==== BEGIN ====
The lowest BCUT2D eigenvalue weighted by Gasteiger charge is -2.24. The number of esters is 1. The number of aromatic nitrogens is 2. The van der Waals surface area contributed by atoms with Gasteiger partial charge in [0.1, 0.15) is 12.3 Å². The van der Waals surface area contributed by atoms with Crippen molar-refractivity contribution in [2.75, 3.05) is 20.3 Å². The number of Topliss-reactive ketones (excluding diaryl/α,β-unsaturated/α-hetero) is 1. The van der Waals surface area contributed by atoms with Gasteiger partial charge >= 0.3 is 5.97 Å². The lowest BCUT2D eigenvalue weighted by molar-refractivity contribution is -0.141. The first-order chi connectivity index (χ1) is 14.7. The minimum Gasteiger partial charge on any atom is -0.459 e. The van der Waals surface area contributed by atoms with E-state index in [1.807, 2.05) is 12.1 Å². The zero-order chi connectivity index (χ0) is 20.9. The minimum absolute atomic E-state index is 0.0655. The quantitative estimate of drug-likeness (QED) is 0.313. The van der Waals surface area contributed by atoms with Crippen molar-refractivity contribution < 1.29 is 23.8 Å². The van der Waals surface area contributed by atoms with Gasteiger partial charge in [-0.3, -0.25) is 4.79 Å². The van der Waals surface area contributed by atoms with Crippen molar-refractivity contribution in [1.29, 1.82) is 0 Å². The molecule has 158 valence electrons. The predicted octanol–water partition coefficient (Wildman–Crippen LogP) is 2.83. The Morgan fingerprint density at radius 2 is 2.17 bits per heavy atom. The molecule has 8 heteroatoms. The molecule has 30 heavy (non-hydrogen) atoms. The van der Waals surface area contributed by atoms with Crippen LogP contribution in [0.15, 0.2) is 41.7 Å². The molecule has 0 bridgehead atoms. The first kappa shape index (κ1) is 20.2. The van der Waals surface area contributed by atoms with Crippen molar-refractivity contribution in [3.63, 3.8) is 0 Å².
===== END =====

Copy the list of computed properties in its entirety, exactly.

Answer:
The lowest BCUT2D eigenvalue weighted by Gasteiger charge is -2.24. The number of esters is 1. The number of aromatic nitrogens is 2. The van der Waals surface area contributed by atoms with Gasteiger partial charge in [0.1, 0.15) is 12.3 Å². The van der Waals surface area contributed by atoms with Crippen molar-refractivity contribution in [2.75, 3.05) is 20.3 Å². The number of Topliss-reactive ketones (excluding diaryl/α,β-unsaturated/α-hetero) is 1. The van der Waals surface area contributed by atoms with Gasteiger partial charge >= 0.3 is 5.97 Å². The lowest BCUT2D eigenvalue weighted by molar-refractivity contribution is -0.141. The first-order chi connectivity index (χ1) is 14.7. The minimum Gasteiger partial charge on any atom is -0.459 e. The van der Waals surface area contributed by atoms with E-state index in [1.807, 2.05) is 12.1 Å². The zero-order chi connectivity index (χ0) is 20.9. The minimum absolute atomic E-state index is 0.0655. The quantitative estimate of drug-likeness (QED) is 0.313. The van der Waals surface area contributed by atoms with Crippen molar-refractivity contribution < 1.29 is 23.8 Å². The van der Waals surface area contributed by atoms with Gasteiger partial charge in [-0.3, -0.25) is 4.79 Å². The van der Waals surface area contributed by atoms with Crippen molar-refractivity contribution in [1.29, 1.82) is 0 Å². The molecule has 158 valence electrons. The predicted octanol–water partition coefficient (Wildman–Crippen LogP) is 2.83. The Morgan fingerprint density at radius 2 is 2.17 bits per heavy atom. The molecule has 8 heteroatoms. The molecule has 30 heavy (non-hydrogen) atoms. The van der Waals surface area contributed by atoms with Crippen LogP contribution in [0.15, 0.2) is 41.7 Å². The molecule has 0 bridgehead atoms. The first kappa shape index (κ1) is 20.2. The van der Waals surface area contributed by atoms with Crippen molar-refractivity contribution in [3.63, 3.8) is 0 Å².